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Title: Construction of genomic library of Theobroma cacao using genotyping by sequencing (GBS)

Author
item Takrama, Jemmy - Cocoa Research Institute Of Ghana
item Kuhn, David
item Gutierrez, Osman
item Schnell, Raymond - Mars, Inc
item Fulton, Theresa - Cornell University - New York
item Elshire, Robert - Cornell University - New York
item Buckler, Edward - Ed
item Mitchell, Sharon - Cornell University - New York

Submitted to: Meeting Abstract
Publication Type: Abstract Only
Publication Acceptance Date: 1/11/2012
Publication Date: 1/11/2012
Citation: Takrama, J., Kuhn, D.N., Gutierrez, O.A., Schnell, R.J., Fulton, T., Elshire, R.J., Buckler Iv, E.S., Mitchell, S.E. 2012. Construction of genomic library of Theobroma cacao using genotyping by sequencing (GBS). Meeting Abstract. Available: https://pag.confex.com/pag/xx/webprogram/Paper2082.html.

Interpretive Summary: Theobroma cacao, the source of cocoa beans for chocolate, is an important tropical agriculture commodity that is affected by a number of fungal pathogens and insect pests, as well as concerns about yield and quality. We are trying to find molecular genetic markers that are linked to disease resistance and other important economic traits to aid in a marker assisted selection (MAS) breeding program for cacao to ensure a reliable supply of cocoa for the US confectionary industry. Recently a highly multiplexed genotype-by-sequencing (GBS) procedure that is suitable for population studies, germplasm characterization, breeding, and trait mapping was developed and applied to maize and barley recombinant inbred populations at the Institute for Genetic Diversity (Cornell University, New York) (ref: A robust, simple genotyping-by-sequencing (GBS) approach for high diversity species. Elshire, R. J., Glaubitz, J. C., Qi San, Poland, J. A., Kawamoto, K., Buckler, E. S.,& Mitchell S. E., (2011) PloS ONE 6(5):e19379 doi:10.1371/journal.pone.0019379). GBS is based on high-throughput, next-generation sequencing (NGS) technology (Illumina, Inc.) of genomic subsets targeted by a restriction enzyme, ApeK1(GCW|GC, where W is A or T). The procedure involves a single-well digestion of genomic DNA and adapter ligation without fragment size selection. Although the procedure was developed for maize (2.3 Gbp) it was successfully applied to Theobroma cacao (430 Mbp) after preliminary tests showed that ApeK1 satisfactorily restricted the cacao genome. Samples ran comprised 48 F1 mapping population from CATIE, 48 F2 mapping population from Brazil and 96 samples from the germplasm collection of the Cocoa Research Institute of Ghana (CRIG). In all cases, DNA was extracted by the CTAB method and further purified by the QIAgen Kit. In this study we present the results of the preparation of a genomic library of T. cacao using the GBS procedure. Data analysis is in progress. Our results are important to scientists trying to understand the mechanism of disease resistance and, eventually, to cacao farmers who will benefit from superior disease resistant and more productive cultivars produced through our MAS breeding program.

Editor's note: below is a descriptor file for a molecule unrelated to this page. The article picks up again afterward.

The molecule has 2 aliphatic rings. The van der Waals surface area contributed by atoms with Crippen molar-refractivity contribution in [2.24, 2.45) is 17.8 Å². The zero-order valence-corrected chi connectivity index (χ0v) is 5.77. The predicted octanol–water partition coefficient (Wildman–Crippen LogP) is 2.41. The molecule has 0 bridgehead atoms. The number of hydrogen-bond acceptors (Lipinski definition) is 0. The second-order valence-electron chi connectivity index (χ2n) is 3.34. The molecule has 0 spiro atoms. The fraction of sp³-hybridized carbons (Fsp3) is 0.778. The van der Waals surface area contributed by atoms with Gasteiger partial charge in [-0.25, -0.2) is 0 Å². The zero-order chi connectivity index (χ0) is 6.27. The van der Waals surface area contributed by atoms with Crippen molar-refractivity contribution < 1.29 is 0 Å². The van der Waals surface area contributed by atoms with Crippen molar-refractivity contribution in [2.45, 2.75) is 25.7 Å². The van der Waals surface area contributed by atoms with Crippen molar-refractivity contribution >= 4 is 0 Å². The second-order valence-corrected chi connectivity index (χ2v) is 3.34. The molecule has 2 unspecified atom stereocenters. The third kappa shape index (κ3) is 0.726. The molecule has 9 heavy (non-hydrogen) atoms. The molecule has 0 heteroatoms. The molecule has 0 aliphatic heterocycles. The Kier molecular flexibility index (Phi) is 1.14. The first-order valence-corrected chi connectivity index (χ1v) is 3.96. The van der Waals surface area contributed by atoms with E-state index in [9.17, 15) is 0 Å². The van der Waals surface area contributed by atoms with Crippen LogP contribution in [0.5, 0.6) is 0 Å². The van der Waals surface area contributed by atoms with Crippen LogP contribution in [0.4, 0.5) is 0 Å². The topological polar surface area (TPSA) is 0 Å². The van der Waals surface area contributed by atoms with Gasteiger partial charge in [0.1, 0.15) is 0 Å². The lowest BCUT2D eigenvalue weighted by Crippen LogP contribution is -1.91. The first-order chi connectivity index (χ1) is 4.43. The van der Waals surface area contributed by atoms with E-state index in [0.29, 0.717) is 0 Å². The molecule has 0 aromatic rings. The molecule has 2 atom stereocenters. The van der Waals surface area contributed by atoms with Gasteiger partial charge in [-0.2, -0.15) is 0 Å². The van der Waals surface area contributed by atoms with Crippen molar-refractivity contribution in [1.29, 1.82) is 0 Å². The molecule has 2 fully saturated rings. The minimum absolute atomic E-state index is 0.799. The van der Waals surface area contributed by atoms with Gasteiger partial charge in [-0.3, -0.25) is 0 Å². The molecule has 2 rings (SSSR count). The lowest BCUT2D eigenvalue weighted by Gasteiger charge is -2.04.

Technical Abstract: Recently a highly multiplexed genotype-by-sequencing (GBS) procedure that is suitable for population studies, germplasm characterization, breeding, and trait mapping was developed and applied to maize and barley recombinant inbred populations at the Institute for Genetic Diversity (Cornell University, New York) (ref: A robust, simple genotyping-by-sequencing (GBS) approach for high diversity species. Elshire, R. J., Glaubitz, J. C., Qi San, Poland, J. A., Kawamoto, K., Buckler, E. S.,& Mitchell S. E., (2011) PloS ONE 6(5):e19379 doi:10.1371/journal.pone.0019379). GBS is based on high-throughput, next-generation sequencing (NGS) technology (Illumina, Inc.) of genomic subsets targeted by a restriction enzyme, ApeK1(GCW|GC, where W is A or T). The procedure involves a single-well digestion of genomic DNA and adapter ligation without fragment size selection. Although the procedure was developed for maize (2.3 Gbp) it was successfully applied to Theobroma cacao (430 Mbp) after preliminary tests showed that ApeK1 satisfactorily restricted the cacao genome. Samples ran comprised 48 F1 mapping population from CATIE, 48 F2 mapping population from Brazil and 96 samples from the germplasm collection of the Cocoa Research Institute of Ghana (CRIG). In all cases, DNA was extracted by the CTAB method and further purified by the QIAgen Kit. In this study we present the results of the preparation of a genomic library of T. cacao using the GBS procedure. Data analysis is in progress.